Review: A Student’s Guide to Textual Criticism

2113111Paul D. Wegner is the Director of Academic Graduate Studies Program and Professor of Old Testament Studies at Golden Gate Baptist Theological Seminary. Wegner has a M.Div. and Th.M from Trinity Divinity School, and a Ph.D. from Kings College, University of London. Prior to his position at Golden Gate Baptist Theological Seminary, Wegner taught at Moody Bible Institute for roughly thirteen years in the Bible department and Phoenix Seminary for about eleven years as Professor of Old Testament. Wegner has written numerous articles in the field of biblical studies and textual criticism, authored several books, including, The Journey from Texts to Translations: The Origin and Development of the Bible (Baker Academic, 2004), Using Old Testament Hebrew in Preaching: A Guide for Students and Pastors (Kregel Academic, 2009), and contributed study notes for Habakkuk, Daniel, and an article on the reliability of the Old Testament for the highly acclaimed ESV Study Bible (Crossway, 2008). Wegner has consistently shown himself to be a competent scholar with a clear passion for bringing many of the conversations of the scholarly community in an accessible form to the classroom and pulpit.

A Student’s Guide to Textual Criticism: It’s History, Methods, and Results (IVP Academic, 2006) is a unique and accessible introductory guide through the trenches of the complexities that characterize the study of the textual criticism of the Bible. It is unique in that Wegner effectively covers both the Old Testament and New Testament in a single volume, and does so in tremendous detail. It is accessible in that Wagner is continually sensitive to the technicalities that often plague the conversations by building a language barrier between the expert and laity. This doesn’t mean that Wegner avoids the technical terms that the reader needs to know, but rather he explains and illustrates them in a way that cultivates understanding. The book opens with a general introduction to the study of textual criticism, including the definition and importance of the study itself, the explanation of the various transmissional errors that occur in the Bible (i.e. homophony, haplography, dittography, etc.), as well as the transmission of the biblical texts themselves. The learned reader may be tempted to merely skim over this introductory section assuming little benefit, but this would only result in the bypass of one of the most helpful sections of the book. The novice readers will want to spend as much time here as possible, and mastery is recommended. Wegner provides a host of examples and illustrations as he sets the stage for the more detailed investigation ahead.

The second and third sections of the book detail specified attention to both Old Testament and New Testament textual criticism. Both sections are thorough in examination and extremely user-friendly. In regards to the Old Testament, Wegner walks the reader through the history of Old Testament textual criticism and the methods with which such practice is best practiced. After walking the reader through Wegner provides two specific examples of how textual criticism works in practice, 1 Chronicles 6:40 and Hosea 7:14. Wegner closes the Old Testament section with a sizeable discussion on various sources closely associated with Old Testament Criticism. The same format is provided with regards to the New Testament textual criticism section. Here Wegner guides the reader through the history and practice of New Testament textual criticism and provides specific examples from Ephesians 1:1 and Romans 15:7. Subsequently, the discussion is directed upon the sources of New Testament textual criticism—the biblical papyri, uncial manuscripts, and minuscule manuscripts.  With these two sections, both Old Testament and New Testament juxtaposed with one another the reader can quickly distinguish the difference between the two disciplines. Wegner also aids in this effort. The book closes with a look into other relevant text for the task of textual criticism, including early translations of the Old Testament and New Testament. The keen reader will certainly appreciate the inclusion of this section into the overall aim of the book, as some of these early versions of the biblical text become imperative the task at hand.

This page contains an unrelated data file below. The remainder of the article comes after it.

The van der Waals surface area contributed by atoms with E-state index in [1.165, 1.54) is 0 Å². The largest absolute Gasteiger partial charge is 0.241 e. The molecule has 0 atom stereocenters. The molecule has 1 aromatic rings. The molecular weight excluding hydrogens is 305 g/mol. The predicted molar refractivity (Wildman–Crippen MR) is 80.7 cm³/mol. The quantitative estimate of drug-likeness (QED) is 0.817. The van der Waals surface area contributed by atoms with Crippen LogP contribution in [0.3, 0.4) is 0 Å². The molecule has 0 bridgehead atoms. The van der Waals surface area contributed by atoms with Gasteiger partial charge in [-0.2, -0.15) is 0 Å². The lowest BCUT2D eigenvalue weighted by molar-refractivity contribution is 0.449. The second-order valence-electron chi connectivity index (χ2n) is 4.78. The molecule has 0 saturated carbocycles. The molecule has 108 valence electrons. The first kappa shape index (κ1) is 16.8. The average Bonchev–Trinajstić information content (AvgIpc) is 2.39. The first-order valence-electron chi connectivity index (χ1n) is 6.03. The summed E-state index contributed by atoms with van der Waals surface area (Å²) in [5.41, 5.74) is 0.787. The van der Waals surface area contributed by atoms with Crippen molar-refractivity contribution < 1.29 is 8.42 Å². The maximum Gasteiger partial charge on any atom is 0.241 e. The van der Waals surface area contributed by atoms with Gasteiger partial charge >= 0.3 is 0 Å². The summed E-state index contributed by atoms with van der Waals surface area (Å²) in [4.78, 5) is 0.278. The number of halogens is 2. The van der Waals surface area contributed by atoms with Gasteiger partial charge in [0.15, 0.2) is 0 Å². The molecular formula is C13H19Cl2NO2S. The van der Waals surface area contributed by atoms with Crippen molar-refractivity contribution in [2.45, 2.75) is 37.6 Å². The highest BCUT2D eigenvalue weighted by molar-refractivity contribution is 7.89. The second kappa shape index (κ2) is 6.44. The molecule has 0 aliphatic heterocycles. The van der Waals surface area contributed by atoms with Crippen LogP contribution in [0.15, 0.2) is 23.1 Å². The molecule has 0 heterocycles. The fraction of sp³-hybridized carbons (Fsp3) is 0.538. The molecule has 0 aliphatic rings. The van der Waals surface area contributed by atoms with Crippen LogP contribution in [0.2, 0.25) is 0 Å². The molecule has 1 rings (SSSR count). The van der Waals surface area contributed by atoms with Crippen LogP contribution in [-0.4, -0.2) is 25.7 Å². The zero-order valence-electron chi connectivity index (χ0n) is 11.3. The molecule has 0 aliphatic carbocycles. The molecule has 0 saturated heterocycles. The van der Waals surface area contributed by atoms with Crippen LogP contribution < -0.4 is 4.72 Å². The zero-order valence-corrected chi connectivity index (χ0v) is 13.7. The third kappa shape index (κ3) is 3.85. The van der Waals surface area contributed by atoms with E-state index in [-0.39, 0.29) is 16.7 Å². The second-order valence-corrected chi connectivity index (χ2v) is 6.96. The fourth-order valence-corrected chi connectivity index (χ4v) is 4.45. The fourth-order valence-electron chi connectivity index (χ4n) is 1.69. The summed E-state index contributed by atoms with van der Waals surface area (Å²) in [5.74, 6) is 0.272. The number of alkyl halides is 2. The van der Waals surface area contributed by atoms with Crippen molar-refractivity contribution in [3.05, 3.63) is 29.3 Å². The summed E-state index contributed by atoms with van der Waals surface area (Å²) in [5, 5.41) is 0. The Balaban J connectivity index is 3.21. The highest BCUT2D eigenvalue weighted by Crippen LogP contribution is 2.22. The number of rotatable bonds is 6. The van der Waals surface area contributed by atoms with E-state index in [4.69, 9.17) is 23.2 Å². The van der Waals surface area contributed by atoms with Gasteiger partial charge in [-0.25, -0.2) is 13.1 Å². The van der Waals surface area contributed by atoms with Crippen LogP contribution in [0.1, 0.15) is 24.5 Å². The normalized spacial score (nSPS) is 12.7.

A Student’s Guide to Textual Criticism: It’s History, Methods, and Results is an essential resource for anyone interested in the underlying investigation of the Bible. Not only because the discipline of textual criticism, in general, is imperative to the preaching and teaching of the Bible, as Wegner makes clear, but he has labored to make the study accessible and comprehendible to the reader. Apart from the goldmine of information provided within the sections briefly described above, Wegner has also included relevant bibliographic material for further reading at the end of each section. Moreover, each section in the book is littered with helpful illustrations and photographs to better engage the reader with the groundwork taking place. Lastly, for quick reference Wegner has included a healthy 10-page glossary for relevant terms and an exhaustive name and subject index. If you are looking for an introduction to the complex world of textual criticism from a trusted and reliable source then A Student’s Guide to Textual Criticism is a book you should not overlook. Wegner has skillfully gathered a wealth of imperative information and presented it with judicious care and attention for the student of Scripture. If you are a pastor, teacher, student, or interested laymen, I couldn’t recommend this resource enough. It will encourage and enhance your understand and confidence in the Bible.